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  #16  
Old 07-13-2019, 02:59 PM
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justonwo justonwo is offline
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I think if you rip someone off that's ignorant, it's unethical. If people are selling rare/fine guitars because they don't know any better, the right thing to do is inform them what they have and then make a reasonable offer based on the known value.
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  #17  
Old 07-13-2019, 03:03 PM
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Quote:
Originally Posted by Haasome View Post
It depends. If they had a 1940 Martin they were selling for $500 I would clearly tell them. If they were selling a 2008 Martin D28 for $1200, I probably wouldn’t. Same goes on the other situation. I would not accept a ridiculous offer without some discussion involving appropriate value. Everyone has their own comfort zone. But I think it is worth imagining how you would feel if someone was dealing with your spouse or family member - and use that as a guideline.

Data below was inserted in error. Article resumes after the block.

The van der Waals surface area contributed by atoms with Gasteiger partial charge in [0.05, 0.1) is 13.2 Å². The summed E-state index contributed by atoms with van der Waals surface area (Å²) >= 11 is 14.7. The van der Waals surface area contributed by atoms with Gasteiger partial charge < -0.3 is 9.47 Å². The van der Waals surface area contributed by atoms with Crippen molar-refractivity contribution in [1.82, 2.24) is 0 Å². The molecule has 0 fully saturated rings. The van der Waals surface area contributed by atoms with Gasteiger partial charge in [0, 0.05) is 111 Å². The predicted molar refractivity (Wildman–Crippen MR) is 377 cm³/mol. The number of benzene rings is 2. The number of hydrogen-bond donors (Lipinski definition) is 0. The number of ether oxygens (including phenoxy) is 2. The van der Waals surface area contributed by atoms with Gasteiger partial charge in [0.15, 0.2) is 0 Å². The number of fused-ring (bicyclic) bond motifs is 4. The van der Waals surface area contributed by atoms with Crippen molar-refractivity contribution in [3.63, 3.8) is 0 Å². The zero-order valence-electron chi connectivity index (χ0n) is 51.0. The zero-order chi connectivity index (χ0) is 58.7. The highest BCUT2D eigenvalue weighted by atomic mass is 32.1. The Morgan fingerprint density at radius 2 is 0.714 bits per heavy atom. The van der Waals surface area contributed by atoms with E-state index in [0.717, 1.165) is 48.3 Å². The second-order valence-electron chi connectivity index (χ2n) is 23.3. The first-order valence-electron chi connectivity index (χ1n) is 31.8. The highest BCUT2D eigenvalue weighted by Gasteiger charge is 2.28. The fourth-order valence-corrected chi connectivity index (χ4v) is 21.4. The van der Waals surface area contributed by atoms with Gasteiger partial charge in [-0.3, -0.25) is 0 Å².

I’m in this camp...
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  #18  
Old 07-13-2019, 03:22 PM
ALBD ALBD is offline
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It definitely depends on circumstances but generally:

Scenario #1. Buy it. Add some cash to the price and say keep the change.

Scenario #2. Wait till the husband is in the loop.
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  #19  
Old 07-13-2019, 03:35 PM
KenL KenL is offline
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I once went to a garage sale. It was late in the second day of the sale and things were pretty picked over.

Off in a corner, sitting on the floor, was a snare drum in a wooden case. It was priced at $5, and was a Ludwig. I had no idea what it was worth, but knew it was a bargain at that price. So I bought it. I asked the 20 yr. old (my guess) seller how old it was, and he said his dad played it in high school, which would have put it at an early '70s model (my guess again).

Took it home, cleaned it up a little bit, and saw that similar drums were selling on eBay for a pretty penny. So I listed it, and was amazed when it sold for $175.

This was a case of an ignorant seller and a clueless buyer. Being the clueless one, I didn't lose a minute's sleep.
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  #20  
Old 07-13-2019, 03:41 PM
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I think that there are a lot of people who would say that they would tell the seller it was priced too low but would, in fact, pay the cheap price and leave with it.

Last edited by UncleJesse; 07-13-2019 at 03:49 PM.
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  #21  
Old 07-13-2019, 03:46 PM
Villamarzia Villamarzia is offline
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When you have to ask others’ opinion on ethics, it usually means you know where the border stands and you are just looking for consensus to cross it.